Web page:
Busing it around Belfast

Stormont House (Parliament Building)

Belfast is the capital and largest city of Northern Ireland, it is also being the second largest city of Ireland.  In the 19th century Belfast was famous around the world for its production of linen, however by 1888, it was a centre for tobacco-processing, rope-making and ship building.  One of the most famous ship building yard’s Harland and Wolff, where The Titanic was built is in Belfast.  On a previous occasion we had the pleasure of a visit to The Titanic, which was very impressive.  The family were educated about the history of The Titanic, on how it was built in the shipyard and what happened after it set sail on its disastrous voyage in 1912.

During the 1970’s and 1980’s, the ‘Troubles’ began and Belfast became a very dangerous city to visit.  The Europa Hotel had been bombed several times, but years later we stayed there and it was very safe.  Belfast at present is a city of calm and is free from the violence of previous years, with economic growth, increased higher education and a port with commercial and industrial docks housing the Harland and Wolff shipyard.

On Alfred Street, we stayed at the Premier Inn for three nights, a base that allowed us the freedom to explore not only Belfast but also the other tourist attractions on the outskirts.  This hotel really appealed to us with extremely comfortable beds, WIFI, breakfast included and just a small step away from the shops and the city tours.  We slept well as the doors were soundproof and there was quietness in the corridors.  The breakfasts were adequate, enough to fuel ourselves until lunch time.

Giant’s Causeway

Besides a spot of shopping we visited The Giants Causeway, approximately an hour and fifteen minutes from our hotel.  Off the coast of Antrim, this fabulous World Heritage site, literally took my breath away.  A home to beautiful plants and animals, and a place where Finn McCool forged this land around sixty million years ago.  We drove to a certain point and then took the feeder bus up to the Heritage Centre.  As we walked through the centre and out to the Giant’s Causeway, it was a sight to behold.  It felt like we were taking a journey through time as we walked along the stepping stones and the cliff edges with the waves crashing against the rocks.  Half a million tourists flock to the Giant’s Causeway every year and it’s easy to see the appeal of this majestic coastal tourist sight.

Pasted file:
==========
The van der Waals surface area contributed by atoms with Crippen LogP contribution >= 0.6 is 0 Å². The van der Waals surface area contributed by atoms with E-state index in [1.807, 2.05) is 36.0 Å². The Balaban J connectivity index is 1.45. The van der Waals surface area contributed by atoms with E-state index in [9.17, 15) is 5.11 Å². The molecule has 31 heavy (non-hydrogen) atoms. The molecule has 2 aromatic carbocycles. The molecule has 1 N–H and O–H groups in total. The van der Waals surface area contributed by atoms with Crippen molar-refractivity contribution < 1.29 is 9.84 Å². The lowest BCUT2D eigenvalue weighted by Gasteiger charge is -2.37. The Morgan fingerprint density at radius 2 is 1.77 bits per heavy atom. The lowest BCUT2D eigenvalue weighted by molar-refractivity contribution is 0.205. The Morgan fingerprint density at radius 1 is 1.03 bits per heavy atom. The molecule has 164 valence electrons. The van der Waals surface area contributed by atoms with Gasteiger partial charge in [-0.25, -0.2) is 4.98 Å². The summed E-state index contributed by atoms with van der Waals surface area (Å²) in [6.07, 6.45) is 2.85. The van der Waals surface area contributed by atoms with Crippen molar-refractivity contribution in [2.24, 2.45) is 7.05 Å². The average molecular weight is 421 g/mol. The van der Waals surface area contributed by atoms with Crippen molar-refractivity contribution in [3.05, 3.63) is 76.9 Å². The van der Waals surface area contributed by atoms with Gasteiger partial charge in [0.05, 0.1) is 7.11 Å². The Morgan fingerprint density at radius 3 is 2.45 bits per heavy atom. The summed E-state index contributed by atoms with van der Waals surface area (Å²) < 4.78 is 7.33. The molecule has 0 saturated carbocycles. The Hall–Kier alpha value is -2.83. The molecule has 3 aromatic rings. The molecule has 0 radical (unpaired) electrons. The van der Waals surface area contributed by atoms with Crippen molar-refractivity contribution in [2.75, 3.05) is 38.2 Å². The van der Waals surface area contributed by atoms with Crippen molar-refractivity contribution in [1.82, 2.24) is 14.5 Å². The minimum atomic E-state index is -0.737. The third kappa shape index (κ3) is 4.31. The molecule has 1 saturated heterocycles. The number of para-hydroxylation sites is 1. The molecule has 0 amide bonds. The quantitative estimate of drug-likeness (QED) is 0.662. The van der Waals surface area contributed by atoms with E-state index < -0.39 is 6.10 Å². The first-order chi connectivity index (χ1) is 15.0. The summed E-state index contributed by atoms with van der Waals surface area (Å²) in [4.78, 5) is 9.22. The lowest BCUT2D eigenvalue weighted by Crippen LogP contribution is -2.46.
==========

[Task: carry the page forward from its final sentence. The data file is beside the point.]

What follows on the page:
After a full day outdoors exploring, we were exhausted and slept well in our comfortable beds, so the next day decided to take a Belfast Sightseeing bus tour.  We stopped at many places, but some of the most memorable were Stormont Estate (Parliament Buildings), Northern Ireland’s main government buildings, Falls Road and Shankill Road.  The long drive up to Stormont House was beautiful as it was surrounded by woods and parkland.  The Falls and Shankill Roads are separated by peace lines, the Falls is a Republican community whilst the Shankill is a loyalist community.  Other places of interest  visited included the Titantic, Belfast City Hall and Queens University.

Shankill & Falls Road

Belfast is a great city to visit, with so many places of interest and with only an approximately two hour drive from Dublin airport, it is a must see.

For more information on the city tours log on to www.belfastcitysightseeing.com/belfast-city-sightseeing-tour

For more information on the giants causeway log on to www.giantscausewayofficialguide.com

For more information on accommodation log on to www.premierinn.com


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